I have mixed feelings about this oft-praised statement. It just isn’t right, or at least it is misleading. It suggests a dangerous false dichotomy, and it comes close to presenting a totalitarian sentiment that the overriding responsibility of citizens is to serve the state.

Our country does not exist simply to be supported by its populace, or at least our government does not. Our government was formed not for the citizens to serve it but for it to aid its citizens in leading productive, happy, prosperous, and safe lives. Kennedy was wrong to suggest that you were doing something wrong if you asked what the country was doing for you. It was almost as if JFK forgot the Preamble to the Constitution, which states that the United States was being formed to “establish Justice, insure domestic Tranquility, provide for the common defence, promote the general Welfare, and secure the Blessings of Liberty. . . .” The government is there to serve the people.

There is nothing wrong in asking what your country does for you, but it should be asked with open eyes. Many, because they don’t use food stamps or grow federally subsidized crops, think that the government does nothing for them. Presumably they don’t work in a defense industry, don’t have government assisted flood insurance, don’t get social security or medicare, don’t have federal student loans, don’t work for the federal government, don’t drive on the interstate highway system, and don’t bank at an FDIC institution. And, of course, neither do they benefit from our national defense.

Our government helps us in so many ways that we seldom think about it. Try a thought experiment: However successful you are, imagine that you have the same intelligence and skills but had been born and raised in Cambodia. How successful, how prosperous, how happy, how safe would you be compared to now? Doesn’t the United States and its government give you a lot?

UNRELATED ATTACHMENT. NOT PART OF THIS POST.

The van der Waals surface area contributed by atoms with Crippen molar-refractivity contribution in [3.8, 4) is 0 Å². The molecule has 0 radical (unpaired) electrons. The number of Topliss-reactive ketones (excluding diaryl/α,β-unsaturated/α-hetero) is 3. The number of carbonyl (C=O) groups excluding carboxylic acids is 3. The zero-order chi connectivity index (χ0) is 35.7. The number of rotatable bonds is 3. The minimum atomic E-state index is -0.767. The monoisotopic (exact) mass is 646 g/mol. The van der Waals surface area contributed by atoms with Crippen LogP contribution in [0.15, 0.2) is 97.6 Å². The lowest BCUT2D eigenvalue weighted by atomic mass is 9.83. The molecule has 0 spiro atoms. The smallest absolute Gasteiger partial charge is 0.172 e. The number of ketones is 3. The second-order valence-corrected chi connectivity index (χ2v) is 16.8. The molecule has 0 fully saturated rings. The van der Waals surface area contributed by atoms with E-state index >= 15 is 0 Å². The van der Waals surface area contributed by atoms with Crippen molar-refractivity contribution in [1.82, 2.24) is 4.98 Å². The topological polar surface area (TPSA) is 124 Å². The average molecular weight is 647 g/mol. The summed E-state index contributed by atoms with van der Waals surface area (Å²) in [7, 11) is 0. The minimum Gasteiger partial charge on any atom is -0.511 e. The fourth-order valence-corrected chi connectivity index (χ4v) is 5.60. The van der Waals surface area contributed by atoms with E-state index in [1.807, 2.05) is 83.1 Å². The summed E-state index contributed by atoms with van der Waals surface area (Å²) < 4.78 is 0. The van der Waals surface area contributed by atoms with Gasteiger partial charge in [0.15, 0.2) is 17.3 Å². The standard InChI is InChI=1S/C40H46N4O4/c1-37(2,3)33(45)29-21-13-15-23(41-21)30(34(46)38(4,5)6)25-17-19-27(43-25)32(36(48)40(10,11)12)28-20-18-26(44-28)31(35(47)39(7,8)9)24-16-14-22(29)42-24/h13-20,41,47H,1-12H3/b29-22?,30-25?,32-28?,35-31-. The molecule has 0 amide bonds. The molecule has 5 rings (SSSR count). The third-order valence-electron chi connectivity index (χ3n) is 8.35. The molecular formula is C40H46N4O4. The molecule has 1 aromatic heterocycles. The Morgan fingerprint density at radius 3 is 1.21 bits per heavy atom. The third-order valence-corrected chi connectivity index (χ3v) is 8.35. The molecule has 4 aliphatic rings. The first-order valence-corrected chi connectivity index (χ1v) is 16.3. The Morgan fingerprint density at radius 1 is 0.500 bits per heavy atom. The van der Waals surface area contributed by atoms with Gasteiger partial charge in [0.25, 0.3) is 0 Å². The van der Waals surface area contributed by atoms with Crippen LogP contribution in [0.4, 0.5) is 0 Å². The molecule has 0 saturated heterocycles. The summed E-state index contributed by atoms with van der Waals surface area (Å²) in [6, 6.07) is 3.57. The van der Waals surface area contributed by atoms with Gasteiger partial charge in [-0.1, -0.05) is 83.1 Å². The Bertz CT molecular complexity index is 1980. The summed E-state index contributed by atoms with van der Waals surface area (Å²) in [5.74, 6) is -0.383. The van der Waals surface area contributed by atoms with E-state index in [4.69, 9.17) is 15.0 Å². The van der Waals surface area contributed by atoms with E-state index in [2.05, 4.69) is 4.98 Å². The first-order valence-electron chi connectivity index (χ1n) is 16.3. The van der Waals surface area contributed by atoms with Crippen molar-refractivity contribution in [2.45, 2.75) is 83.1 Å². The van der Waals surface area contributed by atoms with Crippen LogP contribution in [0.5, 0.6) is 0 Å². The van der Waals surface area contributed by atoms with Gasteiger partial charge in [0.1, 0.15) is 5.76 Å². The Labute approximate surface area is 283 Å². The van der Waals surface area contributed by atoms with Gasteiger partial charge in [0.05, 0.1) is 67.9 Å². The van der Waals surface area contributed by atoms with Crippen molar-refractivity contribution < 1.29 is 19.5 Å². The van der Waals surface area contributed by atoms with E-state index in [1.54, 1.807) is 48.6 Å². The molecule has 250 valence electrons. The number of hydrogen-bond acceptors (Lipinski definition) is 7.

President Kennedy really should have said that it was all right to ask what the country does for you, but only if you accept honest answers to the question. With the blessings we get from living in the United States in mind, then we should ask what we can do for our country. If we get much from the country–and we do–we should give back to the country.

How does one give back to the country? Too often all we think about is military service, but there are many different means of governmental and non-governmental public service. And we also give to our country when we obey the law and when we pay our taxes. So why our cynical attitudes about taxes? If you volunteer for the military, you are patriot. If you volunteer extra taxes, you are weird. If you evade the military when there is conscription, you are considered unpatriotic. An art dealer, Mary Boone, was recently sentenced to 30 months for evading taxes of more than $3 million between 2009 and 2011.  (In case you are wondering, tax evasion prosecutions are rare and seldom severely punished. In 2017, 584 tax evaders were sentenced to prison with an average prison term of 17 months, according to a recent report in Axios.) Many in the art world and beyond gave support to her. Would she have received this support if they had seen her crime as an act to intentionally harm the United States, one that showed that she was deemed unpatriotic, one that made her akin to an Army deserter? A person who evades taxes, however, while having made a misstep, is not labeled unpatriotic. Military deserters may provoke the cry that they should lose their citizenship but not the tax evader.

And the tax avoider we actually applaud.

So. What can you do for your country?

The Con Man

I was walking in Manhattan miles from my home. A black man approached me and in the friendliest fashion said hello. I nodded, thought “panhandler” even though he was not shabbily dressed, and continued on. He turned to walk with me and said with companionable incredulity, “You don’t remember me?” I perhaps took my first real look at him, pondered, and said no. “We met at your place.” I studied him again and hesitated. “My sister works for you, and we met when I came over to see her one day.” He almost sounded hurt. Perhaps I should have walked away at this point. I knew it was a con. A woman did work for us, but her siblings were sisters. I, however, was not hurrying anywhere and was intrigued. “Oh,” I said.